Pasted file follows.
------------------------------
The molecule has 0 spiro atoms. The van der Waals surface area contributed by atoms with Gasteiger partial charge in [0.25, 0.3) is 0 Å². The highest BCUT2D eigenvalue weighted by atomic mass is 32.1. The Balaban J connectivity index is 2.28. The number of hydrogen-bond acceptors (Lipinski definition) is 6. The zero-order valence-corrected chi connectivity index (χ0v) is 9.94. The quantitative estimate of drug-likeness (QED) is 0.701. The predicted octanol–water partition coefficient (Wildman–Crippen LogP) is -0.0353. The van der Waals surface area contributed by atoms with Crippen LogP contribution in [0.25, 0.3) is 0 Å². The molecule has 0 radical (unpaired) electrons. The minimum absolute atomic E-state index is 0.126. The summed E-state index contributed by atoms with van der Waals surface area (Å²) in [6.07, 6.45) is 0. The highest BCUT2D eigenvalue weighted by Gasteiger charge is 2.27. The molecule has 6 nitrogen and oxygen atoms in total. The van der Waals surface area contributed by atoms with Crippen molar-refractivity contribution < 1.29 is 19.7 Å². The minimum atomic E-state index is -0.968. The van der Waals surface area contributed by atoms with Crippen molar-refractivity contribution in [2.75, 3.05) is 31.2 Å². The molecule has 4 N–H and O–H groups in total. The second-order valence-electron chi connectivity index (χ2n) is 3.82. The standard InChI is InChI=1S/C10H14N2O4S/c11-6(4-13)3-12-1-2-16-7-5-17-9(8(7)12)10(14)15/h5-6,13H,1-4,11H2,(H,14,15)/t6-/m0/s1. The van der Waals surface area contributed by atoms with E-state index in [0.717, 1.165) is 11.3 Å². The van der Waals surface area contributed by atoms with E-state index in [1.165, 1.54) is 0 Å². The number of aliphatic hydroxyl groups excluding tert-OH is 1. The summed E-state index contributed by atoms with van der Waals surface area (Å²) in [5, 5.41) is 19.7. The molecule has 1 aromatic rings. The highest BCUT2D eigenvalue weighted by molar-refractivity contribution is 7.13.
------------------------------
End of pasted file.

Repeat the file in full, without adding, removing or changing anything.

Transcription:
The molecule has 0 spiro atoms. The van der Waals surface area contributed by atoms with Gasteiger partial charge in [0.25, 0.3) is 0 Å². The highest BCUT2D eigenvalue weighted by atomic mass is 32.1. The Balaban J connectivity index is 2.28. The number of hydrogen-bond acceptors (Lipinski definition) is 6. The zero-order valence-corrected chi connectivity index (χ0v) is 9.94. The quantitative estimate of drug-likeness (QED) is 0.701. The predicted octanol–water partition coefficient (Wildman–Crippen LogP) is -0.0353. The van der Waals surface area contributed by atoms with Crippen LogP contribution in [0.25, 0.3) is 0 Å². The molecule has 0 radical (unpaired) electrons. The minimum absolute atomic E-state index is 0.126. The summed E-state index contributed by atoms with van der Waals surface area (Å²) in [6.07, 6.45) is 0. The highest BCUT2D eigenvalue weighted by Gasteiger charge is 2.27. The molecule has 6 nitrogen and oxygen atoms in total. The van der Waals surface area contributed by atoms with Crippen molar-refractivity contribution < 1.29 is 19.7 Å². The minimum atomic E-state index is -0.968. The van der Waals surface area contributed by atoms with Crippen molar-refractivity contribution in [2.75, 3.05) is 31.2 Å². The molecule has 4 N–H and O–H groups in total. The second-order valence-electron chi connectivity index (χ2n) is 3.82. The standard InChI is InChI=1S/C10H14N2O4S/c11-6(4-13)3-12-1-2-16-7-5-17-9(8(7)12)10(14)15/h5-6,13H,1-4,11H2,(H,14,15)/t6-/m0/s1. The van der Waals surface area contributed by atoms with E-state index in [0.717, 1.165) is 11.3 Å². The van der Waals surface area contributed by atoms with E-state index in [1.165, 1.54) is 0 Å². The number of aliphatic hydroxyl groups excluding tert-OH is 1. The summed E-state index contributed by atoms with van der Waals surface area (Å²) in [5, 5.41) is 19.7. The molecule has 1 aromatic rings. The highest BCUT2D eigenvalue weighted by molar-refractivity contribution is 7.13.